To do that you might:

“There’s no guarantee that any of these tools will work, but the idea is to try some different things and see if it can lead you to more interest, sexually,” says Jor-El Caraballo, M.Ed, relationship expert and co-creator of Viva Wellness.

“Cultivating love is a much lengthier process than cultivating lust, but again, it relies on communication with the other person,” Gurza says.

Cultivating love also requires:

  • compromise
  • patience
  • acceptance
  • commitment to removing feelings of judgment

That said, both Gurza and Caraballo are skeptical about whether it’s possible to cultivate love that isn’t already there.

“Love can happen over time, but you shouldn’t force anything,” Gurza says.

“Sometimes love is either present or it’s not,” Caraballo adds.

That’s why Caraballo recommends cultivating relationship sustainability and maintenance skills instead of attempting to cultivate love.

“Relationships can be maintained by each partner communicating how they actually feel and how they like to receive love,” he says.

Relationships can also be sustained by:

  • listening to your partner’s needs
  • honoring both your boundaries and theirs
  • communicating with intention
  • sharing your more vulnerable feelings, and giving your partner(s) space to share theirs


Often when we talk about lust versus love, a hierarchy is created where love is scripted as being superior to lust, says Mary-Margaret Sweeney, LSW, an Indiana-based sex therapist and founder of Seek and Summon.

But that isn’t the case!

“Lust is not inferior to love, it’s just different,” she says. “Lust can help us feel sexy, desired, playful, and attractive, which is important in its own right.”

First, know this: “You’re allowed to want both love and lust, and you shouldn’t resign yourself to just one,” Gurza says.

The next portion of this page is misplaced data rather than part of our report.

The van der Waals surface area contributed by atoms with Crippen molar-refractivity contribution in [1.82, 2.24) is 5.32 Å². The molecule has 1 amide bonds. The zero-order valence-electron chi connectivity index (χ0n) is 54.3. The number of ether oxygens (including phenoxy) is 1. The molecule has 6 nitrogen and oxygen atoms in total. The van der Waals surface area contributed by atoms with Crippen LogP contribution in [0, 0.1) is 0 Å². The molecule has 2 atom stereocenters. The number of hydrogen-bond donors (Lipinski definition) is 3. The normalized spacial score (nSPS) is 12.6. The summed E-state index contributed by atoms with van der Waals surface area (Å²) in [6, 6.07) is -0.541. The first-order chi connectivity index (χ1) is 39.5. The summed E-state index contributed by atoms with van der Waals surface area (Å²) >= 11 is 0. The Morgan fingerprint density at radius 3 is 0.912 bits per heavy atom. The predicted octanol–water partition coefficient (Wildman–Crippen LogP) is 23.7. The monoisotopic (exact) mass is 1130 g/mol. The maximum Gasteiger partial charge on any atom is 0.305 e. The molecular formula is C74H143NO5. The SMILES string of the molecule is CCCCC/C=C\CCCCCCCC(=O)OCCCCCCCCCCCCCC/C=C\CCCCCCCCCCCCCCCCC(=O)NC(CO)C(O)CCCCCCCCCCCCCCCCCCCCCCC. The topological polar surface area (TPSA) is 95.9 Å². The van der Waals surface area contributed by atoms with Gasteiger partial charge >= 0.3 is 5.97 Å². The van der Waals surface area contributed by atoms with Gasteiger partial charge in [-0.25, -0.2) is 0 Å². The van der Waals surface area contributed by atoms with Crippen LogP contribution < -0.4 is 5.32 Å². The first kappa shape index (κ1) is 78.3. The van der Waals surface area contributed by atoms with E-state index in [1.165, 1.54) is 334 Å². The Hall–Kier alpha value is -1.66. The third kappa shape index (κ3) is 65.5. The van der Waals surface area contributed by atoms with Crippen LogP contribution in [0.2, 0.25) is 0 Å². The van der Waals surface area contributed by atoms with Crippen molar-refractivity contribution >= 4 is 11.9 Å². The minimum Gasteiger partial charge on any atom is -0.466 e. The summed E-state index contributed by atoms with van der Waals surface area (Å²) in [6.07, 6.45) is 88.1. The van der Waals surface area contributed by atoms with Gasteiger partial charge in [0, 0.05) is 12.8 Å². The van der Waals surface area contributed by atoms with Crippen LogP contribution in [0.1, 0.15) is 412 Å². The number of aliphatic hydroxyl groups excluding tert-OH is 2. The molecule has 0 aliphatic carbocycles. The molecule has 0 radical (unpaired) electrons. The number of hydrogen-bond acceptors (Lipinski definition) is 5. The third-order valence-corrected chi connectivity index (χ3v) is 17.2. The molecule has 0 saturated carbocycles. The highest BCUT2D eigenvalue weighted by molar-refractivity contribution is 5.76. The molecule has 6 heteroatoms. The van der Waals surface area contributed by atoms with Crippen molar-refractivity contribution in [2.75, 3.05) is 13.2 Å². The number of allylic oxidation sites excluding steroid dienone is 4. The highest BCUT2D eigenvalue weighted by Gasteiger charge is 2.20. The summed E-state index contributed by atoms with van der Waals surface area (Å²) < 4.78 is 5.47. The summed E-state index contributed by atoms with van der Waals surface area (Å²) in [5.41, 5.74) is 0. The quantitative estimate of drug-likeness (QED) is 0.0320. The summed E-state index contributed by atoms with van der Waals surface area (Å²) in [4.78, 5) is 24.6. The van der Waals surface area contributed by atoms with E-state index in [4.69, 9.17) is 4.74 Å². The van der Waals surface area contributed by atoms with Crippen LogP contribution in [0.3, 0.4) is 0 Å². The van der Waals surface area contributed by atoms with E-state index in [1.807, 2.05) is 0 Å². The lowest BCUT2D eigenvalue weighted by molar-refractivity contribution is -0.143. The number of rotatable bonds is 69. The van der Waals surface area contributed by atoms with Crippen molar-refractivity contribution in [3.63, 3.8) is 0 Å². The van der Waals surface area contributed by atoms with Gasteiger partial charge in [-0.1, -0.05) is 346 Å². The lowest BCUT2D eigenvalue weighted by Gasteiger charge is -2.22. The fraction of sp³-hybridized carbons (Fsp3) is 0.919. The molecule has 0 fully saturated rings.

Next, he suggests asking yourself:

  • Am I willing to accept, make room for, and prioritize someone else’s needs in my life?
  • How important is sexual fulfillment to me right now? How important is partnered sexual play to me right now?

“There are no wrong answers to these questions, but they’re a starting point to find out whether love or lust is what you want or need,” Gurza says. Noted.

Knowing the difference — and being able to recognize the difference — can help create relationships that are most in-line with what you have interest, capacity, and time for.

Let’s say, for example, you don’t have time for an emotional relationship. Being able to notice when your relationship begins to shift from just physical (lust) toward physical *and* emotional (love) gives you the agency to stop the relationship before it becomes something you don’t want.

Likewise, if you’re interested in a long-term relationship, being able to recognize when your connection falls on the lusty side of things gives you the power to get out of dodge before someone (you) gets hurt.


If you’re NOT involved with anyone physically or emotionally, spend some time figuring out what kind of connection(s) you’re interested in forming, if any.

If you’re involved with someone and you’re curious about how they’re feeling toward you, you gotta ask!

Some ways to bring it up:

  • “I’m realizing that I’m starting to feel more than friends-with-benefits feelings for you. I’d love to know: How have you been feeling about our connection?”
  • “Before we go on another date I want to be transparent about the fact that I’m looking for a long-term, serious relationship. What kind of connection are you looking for?”
  • “For me, this is starting to feel more romantic than we initially signed up for. Would you be open to talking about what’s happening between us?”
  • “I want to be transparent about the fact that this feels more physical than romantic for me. I’d love to continue seeing you, but I want to make sure that we’re on the same page about what this is before we do.”

Love and lust both have their own benefits, but their benefits are different.

Ultimately, the only way to know what you’re feeling is to self-reflect. And the only way to know what they’re feeling is to ask.

Gabrielle Kassel (she/her) is a queer sex educator and wellness journalist who is committed to helping people feel the best they can in their bodies. In addition to Healthline, her work has appeared in publications such as Shape, Cosmopolitan, Well+Good, Health, Self, Women’s Health, Greatist, and more! In her free time, Gabrielle can be found coaching CrossFit, reviewing pleasure products, hiking with her border collie, or recording episodes of the podcast she co-hosts called Bad In Bed. Follow her on Instagram @Gabriellekassel.